Twitter said on Friday that Tesla CEO Elon Musk’s $44 billion USD offer for Twitter has cleared the federal waiting period for objections from antitrust regulators — reports The Wall Street Journal.
The social media giant said that the 30-day waiting period for the Federal Trade Commission and Justice Department to evaluate a proposed transaction and object to potential antitrust violations ended on Thursday.
However, regulators haven’t really been holding up the deal, to begin with. Musk himself said last month that the acquisition was “temporarily on hold” after he discovered that Twitter may have significantly more fake/spam accounts than indicated in the company’s public reports.
Musk assured that he was “still committed” to buying Twitter, but he later said that the deal “cannot move forward” until the social media company’s CEO offers up evidence supporting its fake/spam account numbers.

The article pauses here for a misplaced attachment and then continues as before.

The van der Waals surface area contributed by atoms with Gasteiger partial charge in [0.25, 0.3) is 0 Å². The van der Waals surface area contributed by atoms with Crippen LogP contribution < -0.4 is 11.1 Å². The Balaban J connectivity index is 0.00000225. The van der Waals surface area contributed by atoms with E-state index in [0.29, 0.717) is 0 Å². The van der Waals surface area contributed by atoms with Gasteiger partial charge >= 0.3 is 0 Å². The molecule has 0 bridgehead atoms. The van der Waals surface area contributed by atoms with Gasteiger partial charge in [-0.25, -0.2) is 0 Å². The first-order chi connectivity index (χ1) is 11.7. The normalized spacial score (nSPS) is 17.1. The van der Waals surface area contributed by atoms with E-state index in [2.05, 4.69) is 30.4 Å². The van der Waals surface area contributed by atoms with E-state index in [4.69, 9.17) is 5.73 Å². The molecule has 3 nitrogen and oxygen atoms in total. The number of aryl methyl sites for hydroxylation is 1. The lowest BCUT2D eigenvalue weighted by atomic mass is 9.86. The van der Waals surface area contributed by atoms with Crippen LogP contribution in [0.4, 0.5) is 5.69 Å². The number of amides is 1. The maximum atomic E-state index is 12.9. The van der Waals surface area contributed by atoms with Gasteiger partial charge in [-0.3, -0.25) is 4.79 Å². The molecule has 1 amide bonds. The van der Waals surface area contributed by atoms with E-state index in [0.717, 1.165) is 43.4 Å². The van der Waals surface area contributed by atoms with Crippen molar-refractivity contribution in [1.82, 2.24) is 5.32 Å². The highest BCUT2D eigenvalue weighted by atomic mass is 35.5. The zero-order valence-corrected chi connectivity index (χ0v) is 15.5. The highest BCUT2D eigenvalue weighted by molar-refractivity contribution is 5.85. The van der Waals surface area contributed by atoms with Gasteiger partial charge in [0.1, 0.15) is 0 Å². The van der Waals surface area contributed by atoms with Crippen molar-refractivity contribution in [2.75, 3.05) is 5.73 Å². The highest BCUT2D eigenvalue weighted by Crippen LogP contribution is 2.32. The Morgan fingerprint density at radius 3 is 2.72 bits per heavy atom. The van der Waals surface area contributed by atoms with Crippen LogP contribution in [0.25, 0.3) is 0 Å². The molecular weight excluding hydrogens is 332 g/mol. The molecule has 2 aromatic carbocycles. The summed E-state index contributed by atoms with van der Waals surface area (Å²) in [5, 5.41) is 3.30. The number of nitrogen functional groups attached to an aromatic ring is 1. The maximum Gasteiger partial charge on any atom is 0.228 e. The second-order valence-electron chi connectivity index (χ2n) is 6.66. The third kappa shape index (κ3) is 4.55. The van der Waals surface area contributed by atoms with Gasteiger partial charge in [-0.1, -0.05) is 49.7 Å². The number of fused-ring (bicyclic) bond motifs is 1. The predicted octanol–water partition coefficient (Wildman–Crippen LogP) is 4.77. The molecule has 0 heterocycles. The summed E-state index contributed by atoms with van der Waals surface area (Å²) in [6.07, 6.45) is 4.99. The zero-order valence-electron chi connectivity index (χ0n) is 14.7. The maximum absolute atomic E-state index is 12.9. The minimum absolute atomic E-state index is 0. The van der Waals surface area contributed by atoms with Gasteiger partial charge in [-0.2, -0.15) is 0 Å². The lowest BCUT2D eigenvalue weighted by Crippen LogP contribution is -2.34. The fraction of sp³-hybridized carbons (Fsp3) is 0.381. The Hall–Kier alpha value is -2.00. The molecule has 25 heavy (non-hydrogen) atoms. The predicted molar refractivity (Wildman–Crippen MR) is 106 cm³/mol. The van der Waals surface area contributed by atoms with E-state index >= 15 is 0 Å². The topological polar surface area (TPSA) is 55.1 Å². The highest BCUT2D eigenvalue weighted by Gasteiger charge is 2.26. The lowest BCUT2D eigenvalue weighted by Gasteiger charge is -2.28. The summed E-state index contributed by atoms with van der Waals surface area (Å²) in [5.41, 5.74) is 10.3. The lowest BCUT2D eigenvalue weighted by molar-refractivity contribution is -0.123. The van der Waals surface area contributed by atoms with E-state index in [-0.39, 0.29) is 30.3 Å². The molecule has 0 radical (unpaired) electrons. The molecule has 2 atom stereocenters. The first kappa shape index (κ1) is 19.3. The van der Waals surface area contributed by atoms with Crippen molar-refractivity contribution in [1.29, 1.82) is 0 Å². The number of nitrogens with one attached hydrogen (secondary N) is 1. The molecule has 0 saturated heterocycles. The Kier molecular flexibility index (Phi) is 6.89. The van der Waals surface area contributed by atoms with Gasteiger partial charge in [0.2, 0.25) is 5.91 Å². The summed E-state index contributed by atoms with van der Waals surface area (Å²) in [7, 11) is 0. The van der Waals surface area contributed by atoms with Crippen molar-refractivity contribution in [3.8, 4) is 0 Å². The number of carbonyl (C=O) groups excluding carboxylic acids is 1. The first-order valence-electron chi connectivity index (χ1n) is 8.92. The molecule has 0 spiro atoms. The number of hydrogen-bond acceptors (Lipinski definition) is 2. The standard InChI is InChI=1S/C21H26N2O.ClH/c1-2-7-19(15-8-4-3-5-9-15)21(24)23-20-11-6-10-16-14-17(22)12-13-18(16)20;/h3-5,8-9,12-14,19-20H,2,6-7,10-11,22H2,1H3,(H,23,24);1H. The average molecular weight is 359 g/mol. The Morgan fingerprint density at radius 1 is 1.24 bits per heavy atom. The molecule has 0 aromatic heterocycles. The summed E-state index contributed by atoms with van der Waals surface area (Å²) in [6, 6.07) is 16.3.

Many theorized that Musk’s highly-public concerns over Twitter’s bot account numbers could be a negotiation tactic to drive down the price of the acquisition or probable cause to pull out from the deal altogether as economic markets and business sectors the world over take a downturn.
Musk has offered to purchase Twitter for $54.20 per share, which experts have argued may be too high a price.
Twitter has said it is moving forward with the deal. The company’s shareholders are yet to vote on Musk’s proposed buyout offer.
Musk doesn’t appear to be backing out either. In fact, the celebrity billionaire has committed even more of his own wealth — a whopping $33.5 billion — to the bid as he continues to look for additional funding from co-investors.
Last month, Wedbush Securities analyst Daniel Ives said the Musk-Twitter deal has less than a 50% chance of closing.